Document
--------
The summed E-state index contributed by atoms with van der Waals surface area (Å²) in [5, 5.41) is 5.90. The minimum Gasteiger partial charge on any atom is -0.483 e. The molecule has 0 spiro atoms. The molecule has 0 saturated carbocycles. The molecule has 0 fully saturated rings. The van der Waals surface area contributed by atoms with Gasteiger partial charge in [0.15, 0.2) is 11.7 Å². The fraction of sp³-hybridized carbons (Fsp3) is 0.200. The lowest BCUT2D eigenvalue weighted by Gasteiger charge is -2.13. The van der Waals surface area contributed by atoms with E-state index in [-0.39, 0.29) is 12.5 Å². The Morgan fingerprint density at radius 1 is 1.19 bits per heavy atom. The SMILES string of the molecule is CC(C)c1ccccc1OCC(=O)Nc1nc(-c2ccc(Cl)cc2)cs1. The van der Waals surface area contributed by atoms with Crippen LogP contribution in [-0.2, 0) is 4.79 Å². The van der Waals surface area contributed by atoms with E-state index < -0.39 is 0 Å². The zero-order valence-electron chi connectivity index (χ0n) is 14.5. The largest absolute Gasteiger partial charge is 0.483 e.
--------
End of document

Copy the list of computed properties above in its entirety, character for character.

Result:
The summed E-state index contributed by atoms with van der Waals surface area (Å²) in [5, 5.41) is 5.90. The minimum Gasteiger partial charge on any atom is -0.483 e. The molecule has 0 spiro atoms. The molecule has 0 saturated carbocycles. The molecule has 0 fully saturated rings. The van der Waals surface area contributed by atoms with Gasteiger partial charge in [0.15, 0.2) is 11.7 Å². The fraction of sp³-hybridized carbons (Fsp3) is 0.200. The lowest BCUT2D eigenvalue weighted by Gasteiger charge is -2.13. The van der Waals surface area contributed by atoms with E-state index in [-0.39, 0.29) is 12.5 Å². The Morgan fingerprint density at radius 1 is 1.19 bits per heavy atom. The SMILES string of the molecule is CC(C)c1ccccc1OCC(=O)Nc1nc(-c2ccc(Cl)cc2)cs1. The van der Waals surface area contributed by atoms with Crippen LogP contribution in [-0.2, 0) is 4.79 Å². The van der Waals surface area contributed by atoms with E-state index < -0.39 is 0 Å². The zero-order valence-electron chi connectivity index (χ0n) is 14.5. The largest absolute Gasteiger partial charge is 0.483 e.